on the second amendment. that's what my book "emily gets her gun" is about, the attack from the white house and bloomberg, however i believe the debate is on facts and the gun control debate is quite simple. no gun control law has ever reduced crime. if you debate on facts, you're going to win. i do take issue with these people, with the pro-second amendment people who don't want to have any debate, at least on the pages of guns and ammo, that's their right, they subscribe to it, they pay for it, but let's have a debate because i promise you're dpg to win because you have the facts. >> thetrusting, okay, then i want to point out by the way, not all the readers ripped the magazine. some defended some kind of push for control, which i thought was interesting. others said it was energize gun control efforts. saying the column is like throwing a bucket of blood in shark invested waters is actually what somebody said. chris, do you see it that way? >> what it does is reinforce how the various groups look at each
other. what the pro gun control groups look at is the fact that when you look at, you know, in terms of reasonable common sense reforms, now, what this editor was talking about, if i'm not mistaken, was simply training. he wasn't talking about anything, i would say, by normal standard would be considered draconian. >> that's a point well made. that was pointed out. >> so even though they had such an objective response, such a heated response to this, i think when you look at the reality, the overwhelming majority of americans support background checks. the overwhelming majority of americans support common sense reasonable reforms. >> responsible -- actually, no. >> by the way, and just for the record, the notion that somehow gun control has no impact on gun violence, you know, there's oo reason why for example we have more gun murders in this country than canada does or any other european country. it's because we have more guns
that are unregulated. >> we're not talking about canada. as much as you sound like piers morgan, we're not going to talk about england. we're going to talk about the united states, and gun crimes and gun murders have gone down 50% in the last 20 years as gun ownership has gone up to the highest rates. secondly, the government cdc study has proven not one single gun control law has ever reduced crime. >> no one, by the way, no one is talking about taking away guns. all people are talking about is reasonable reform. >> let's get back to what was being written about in the editorial, okay, because the right to bear arms is not res lult. it's regulated. we know that. as the writer points out as i see here that the second amendment says so itself, a well regulated militia. that was an interesting way to put it. the writer argues that he was making a point covered by the constitution. >> well, the supreme court decision in 2008 clearly explained the well regulated militia part of the amendment is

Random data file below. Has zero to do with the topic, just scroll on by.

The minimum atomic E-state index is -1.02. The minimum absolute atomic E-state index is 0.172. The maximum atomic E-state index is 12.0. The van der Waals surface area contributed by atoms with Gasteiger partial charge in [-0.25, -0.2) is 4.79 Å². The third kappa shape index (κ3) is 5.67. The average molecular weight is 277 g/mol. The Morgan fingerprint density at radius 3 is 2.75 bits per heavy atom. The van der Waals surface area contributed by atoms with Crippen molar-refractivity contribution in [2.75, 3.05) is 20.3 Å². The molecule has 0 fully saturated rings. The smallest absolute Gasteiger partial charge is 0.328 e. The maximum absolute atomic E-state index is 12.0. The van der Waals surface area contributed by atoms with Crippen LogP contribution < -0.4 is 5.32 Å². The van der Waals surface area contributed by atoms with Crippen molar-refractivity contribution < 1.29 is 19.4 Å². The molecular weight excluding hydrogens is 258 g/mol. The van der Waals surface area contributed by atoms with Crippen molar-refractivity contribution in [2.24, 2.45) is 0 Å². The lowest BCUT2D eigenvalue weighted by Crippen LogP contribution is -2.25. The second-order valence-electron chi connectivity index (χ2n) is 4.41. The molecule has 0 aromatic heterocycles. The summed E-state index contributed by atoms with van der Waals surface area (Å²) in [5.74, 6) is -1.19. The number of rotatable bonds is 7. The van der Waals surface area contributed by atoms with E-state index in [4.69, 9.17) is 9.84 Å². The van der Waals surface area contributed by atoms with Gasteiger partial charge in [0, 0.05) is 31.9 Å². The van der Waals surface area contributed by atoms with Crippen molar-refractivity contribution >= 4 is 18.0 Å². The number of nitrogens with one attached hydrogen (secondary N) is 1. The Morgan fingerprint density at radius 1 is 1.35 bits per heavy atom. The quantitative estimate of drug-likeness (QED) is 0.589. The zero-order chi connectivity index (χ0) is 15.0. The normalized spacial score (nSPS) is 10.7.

separate from the right to keep and bear arms. what metcalf was talking about the training requirement for a permit in illinois. it was a pretty narrow column. illinois is a state that is forced to allow carry rights. they have set up a system that is very hard, takes a hot of training, a lot of time. other states make it simple, take a short class. that's the issue, how long it takes to get carry permits. that's specific to that. it's not about what types of gun you're going to carry or any type of assault weapons ban. >> i listen to the details both of you lay out. i read the column, chris, what this comes down to is the power of social media. and it got what it wanted. >> it's the age we live in now. it's a 24/7 interconnected world where if you, you know, if you stir up the pot, you're going to get a lot of stings. >> you can start revolutions and bring down editors. >> absolutely. it's the reality of the day and age we live in. but listen, in this case, i would say it's isolated because